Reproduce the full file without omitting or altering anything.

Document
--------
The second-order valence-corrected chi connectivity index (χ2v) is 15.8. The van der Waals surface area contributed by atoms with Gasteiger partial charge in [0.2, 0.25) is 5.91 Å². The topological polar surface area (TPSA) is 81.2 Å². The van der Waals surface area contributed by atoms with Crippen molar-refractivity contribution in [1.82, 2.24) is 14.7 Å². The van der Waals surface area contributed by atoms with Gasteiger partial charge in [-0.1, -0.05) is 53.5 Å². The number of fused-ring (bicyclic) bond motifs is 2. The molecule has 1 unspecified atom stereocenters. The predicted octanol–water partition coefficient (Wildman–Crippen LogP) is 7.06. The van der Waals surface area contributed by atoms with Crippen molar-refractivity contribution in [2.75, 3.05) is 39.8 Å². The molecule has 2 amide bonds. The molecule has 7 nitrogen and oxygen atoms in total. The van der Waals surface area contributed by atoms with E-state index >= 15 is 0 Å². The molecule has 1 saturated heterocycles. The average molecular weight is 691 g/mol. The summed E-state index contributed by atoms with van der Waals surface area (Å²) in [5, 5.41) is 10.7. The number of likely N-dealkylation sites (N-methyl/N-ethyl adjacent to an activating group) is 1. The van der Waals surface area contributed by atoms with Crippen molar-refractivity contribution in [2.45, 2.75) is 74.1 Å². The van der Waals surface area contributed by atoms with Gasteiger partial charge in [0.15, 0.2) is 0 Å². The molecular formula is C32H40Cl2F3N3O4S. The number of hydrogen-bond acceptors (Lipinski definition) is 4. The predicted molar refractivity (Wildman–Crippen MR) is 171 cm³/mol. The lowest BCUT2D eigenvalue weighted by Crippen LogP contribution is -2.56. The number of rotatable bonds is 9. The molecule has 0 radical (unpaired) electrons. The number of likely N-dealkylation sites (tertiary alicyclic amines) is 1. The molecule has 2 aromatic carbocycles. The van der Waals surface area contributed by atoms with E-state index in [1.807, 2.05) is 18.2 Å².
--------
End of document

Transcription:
The second-order valence-corrected chi connectivity index (χ2v) is 15.8. The van der Waals surface area contributed by atoms with Gasteiger partial charge in [0.2, 0.25) is 5.91 Å². The topological polar surface area (TPSA) is 81.2 Å². The van der Waals surface area contributed by atoms with Crippen molar-refractivity contribution in [1.82, 2.24) is 14.7 Å². The van der Waals surface area contributed by atoms with Gasteiger partial charge in [-0.1, -0.05) is 53.5 Å². The number of fused-ring (bicyclic) bond motifs is 2. The molecule has 1 unspecified atom stereocenters. The predicted octanol–water partition coefficient (Wildman–Crippen LogP) is 7.06. The van der Waals surface area contributed by atoms with Crippen molar-refractivity contribution in [2.75, 3.05) is 39.8 Å². The molecule has 2 amide bonds. The molecule has 7 nitrogen and oxygen atoms in total. The van der Waals surface area contributed by atoms with E-state index >= 15 is 0 Å². The molecule has 1 saturated heterocycles. The average molecular weight is 691 g/mol. The summed E-state index contributed by atoms with van der Waals surface area (Å²) in [5, 5.41) is 10.7. The number of likely N-dealkylation sites (N-methyl/N-ethyl adjacent to an activating group) is 1. The van der Waals surface area contributed by atoms with Crippen molar-refractivity contribution in [2.45, 2.75) is 74.1 Å². The van der Waals surface area contributed by atoms with Gasteiger partial charge in [0.15, 0.2) is 0 Å². The molecular formula is C32H40Cl2F3N3O4S. The number of hydrogen-bond acceptors (Lipinski definition) is 4. The predicted molar refractivity (Wildman–Crippen MR) is 171 cm³/mol. The lowest BCUT2D eigenvalue weighted by Crippen LogP contribution is -2.56. The number of rotatable bonds is 9. The molecule has 0 radical (unpaired) electrons. The number of likely N-dealkylation sites (tertiary alicyclic amines) is 1. The molecule has 2 aromatic carbocycles. The van der Waals surface area contributed by atoms with E-state index in [1.807, 2.05) is 18.2 Å².